What is happening to our universities

Martin, Ben (2016) What is happening to our universities. In: Invited seminar presentation, 31 May 2016, University of Coimbra, Portugal.

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In recent decades, many universities have been moving in the direction of a more hierarchical and centralised structure, with top-down planning and reduced local autonomy for departments. Yet the management literature over this period has stressed the numerous benefits of flatter organisational structures, decentralisation and local autonomy for sections or departments. What might explain this paradox? And why have academics remained strangely quiet about this, meekly accepting their fate? The paper critically examines the dangers of centralised top-down management, increasingly bureaucratic procedures, teaching to a prescribed formula, and research driven by assessment and performance targets, illustrating these with a number of specific examples. It discusses a number of possible driving forces of these worrying developments, and concludes by asking whether academics may be in danger of suffering the fate of the boiled frog.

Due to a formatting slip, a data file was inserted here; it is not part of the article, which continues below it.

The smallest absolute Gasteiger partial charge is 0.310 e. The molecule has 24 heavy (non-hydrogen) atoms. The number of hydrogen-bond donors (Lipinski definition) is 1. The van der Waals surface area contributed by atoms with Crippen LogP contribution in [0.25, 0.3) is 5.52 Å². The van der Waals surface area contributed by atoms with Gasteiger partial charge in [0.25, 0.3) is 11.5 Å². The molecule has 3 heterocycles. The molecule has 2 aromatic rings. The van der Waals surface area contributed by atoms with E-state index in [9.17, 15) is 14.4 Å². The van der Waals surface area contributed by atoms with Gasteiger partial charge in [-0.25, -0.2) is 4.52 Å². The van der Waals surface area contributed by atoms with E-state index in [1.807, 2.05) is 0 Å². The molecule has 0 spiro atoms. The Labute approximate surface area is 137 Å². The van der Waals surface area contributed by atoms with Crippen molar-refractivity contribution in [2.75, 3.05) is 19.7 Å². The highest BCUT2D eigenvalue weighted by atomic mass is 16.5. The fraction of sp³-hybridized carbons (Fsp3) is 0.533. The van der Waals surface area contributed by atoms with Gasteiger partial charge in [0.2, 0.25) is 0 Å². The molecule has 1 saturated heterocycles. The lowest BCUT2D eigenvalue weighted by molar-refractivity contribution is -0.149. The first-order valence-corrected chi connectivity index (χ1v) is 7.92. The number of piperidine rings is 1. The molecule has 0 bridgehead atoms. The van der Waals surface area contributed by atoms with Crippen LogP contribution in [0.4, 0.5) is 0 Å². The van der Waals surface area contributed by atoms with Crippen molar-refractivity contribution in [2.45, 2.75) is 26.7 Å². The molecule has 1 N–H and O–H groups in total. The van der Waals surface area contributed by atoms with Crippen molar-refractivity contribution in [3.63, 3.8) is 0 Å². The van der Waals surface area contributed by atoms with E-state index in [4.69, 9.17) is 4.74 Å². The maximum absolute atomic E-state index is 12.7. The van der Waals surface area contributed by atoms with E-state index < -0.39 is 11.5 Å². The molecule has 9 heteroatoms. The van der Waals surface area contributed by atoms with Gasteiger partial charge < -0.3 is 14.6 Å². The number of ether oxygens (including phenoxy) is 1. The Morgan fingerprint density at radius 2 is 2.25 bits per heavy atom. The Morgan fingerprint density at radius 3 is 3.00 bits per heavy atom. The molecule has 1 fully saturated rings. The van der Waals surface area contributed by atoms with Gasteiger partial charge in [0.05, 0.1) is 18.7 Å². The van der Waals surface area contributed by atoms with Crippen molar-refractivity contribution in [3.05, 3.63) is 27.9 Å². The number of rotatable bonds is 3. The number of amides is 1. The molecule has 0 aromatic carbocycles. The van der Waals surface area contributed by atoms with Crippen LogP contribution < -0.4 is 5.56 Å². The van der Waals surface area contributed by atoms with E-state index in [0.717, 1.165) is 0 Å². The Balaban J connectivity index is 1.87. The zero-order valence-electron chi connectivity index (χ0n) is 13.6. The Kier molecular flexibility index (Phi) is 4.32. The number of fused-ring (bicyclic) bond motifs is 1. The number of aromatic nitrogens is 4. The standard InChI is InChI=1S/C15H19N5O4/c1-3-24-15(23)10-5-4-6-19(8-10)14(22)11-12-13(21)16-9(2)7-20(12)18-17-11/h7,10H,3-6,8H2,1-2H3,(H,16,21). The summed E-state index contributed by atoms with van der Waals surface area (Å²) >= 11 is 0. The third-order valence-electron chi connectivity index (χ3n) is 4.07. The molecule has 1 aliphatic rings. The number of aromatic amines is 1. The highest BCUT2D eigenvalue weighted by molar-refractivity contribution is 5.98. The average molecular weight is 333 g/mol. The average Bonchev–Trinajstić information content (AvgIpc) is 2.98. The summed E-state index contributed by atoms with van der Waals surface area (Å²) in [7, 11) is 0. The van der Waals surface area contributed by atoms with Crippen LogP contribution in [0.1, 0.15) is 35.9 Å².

Item Type: Conference or Workshop Item (Other)
Schools and Departments: University of Sussex Business School > SPRU - Science Policy Research Unit
Depositing User: Stacey Goldup
Date Deposited: 24 Oct 2016 12:58
Last Modified: 24 Oct 2016 12:58
URI: http://sro.sussex.ac.uk/id/eprint/64962
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